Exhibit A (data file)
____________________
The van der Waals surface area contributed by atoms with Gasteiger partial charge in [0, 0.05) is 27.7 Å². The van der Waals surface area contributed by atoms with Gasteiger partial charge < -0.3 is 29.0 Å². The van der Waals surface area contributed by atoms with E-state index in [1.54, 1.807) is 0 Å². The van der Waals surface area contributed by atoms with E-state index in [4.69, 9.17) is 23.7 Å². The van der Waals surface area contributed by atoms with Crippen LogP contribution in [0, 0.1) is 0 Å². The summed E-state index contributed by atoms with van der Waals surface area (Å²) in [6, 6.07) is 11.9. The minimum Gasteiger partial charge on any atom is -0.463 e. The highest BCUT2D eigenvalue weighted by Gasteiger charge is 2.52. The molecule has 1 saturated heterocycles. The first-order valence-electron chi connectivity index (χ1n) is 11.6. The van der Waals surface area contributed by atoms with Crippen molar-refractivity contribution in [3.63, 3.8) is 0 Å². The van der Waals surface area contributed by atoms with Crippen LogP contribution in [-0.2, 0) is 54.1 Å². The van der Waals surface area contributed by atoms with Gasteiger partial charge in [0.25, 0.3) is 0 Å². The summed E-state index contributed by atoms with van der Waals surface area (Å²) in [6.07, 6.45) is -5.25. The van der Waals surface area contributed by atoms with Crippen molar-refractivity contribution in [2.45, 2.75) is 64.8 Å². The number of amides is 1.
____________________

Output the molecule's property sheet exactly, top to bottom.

The van der Waals surface area contributed by atoms with Gasteiger partial charge in [0, 0.05) is 27.7 Å². The van der Waals surface area contributed by atoms with Gasteiger partial charge < -0.3 is 29.0 Å². The van der Waals surface area contributed by atoms with E-state index in [1.54, 1.807) is 0 Å². The van der Waals surface area contributed by atoms with E-state index in [4.69, 9.17) is 23.7 Å². The van der Waals surface area contributed by atoms with Crippen LogP contribution in [0, 0.1) is 0 Å². The summed E-state index contributed by atoms with van der Waals surface area (Å²) in [6, 6.07) is 11.9. The minimum Gasteiger partial charge on any atom is -0.463 e. The highest BCUT2D eigenvalue weighted by Gasteiger charge is 2.52. The molecule has 1 saturated heterocycles. The first-order valence-electron chi connectivity index (χ1n) is 11.6. The van der Waals surface area contributed by atoms with Crippen molar-refractivity contribution in [3.63, 3.8) is 0 Å². The van der Waals surface area contributed by atoms with Crippen LogP contribution in [-0.2, 0) is 54.1 Å². The van der Waals surface area contributed by atoms with Gasteiger partial charge in [0.25, 0.3) is 0 Å². The summed E-state index contributed by atoms with van der Waals surface area (Å²) in [6.07, 6.45) is -5.25. The van der Waals surface area contributed by atoms with Crippen molar-refractivity contribution in [2.45, 2.75) is 64.8 Å². The number of amides is 1.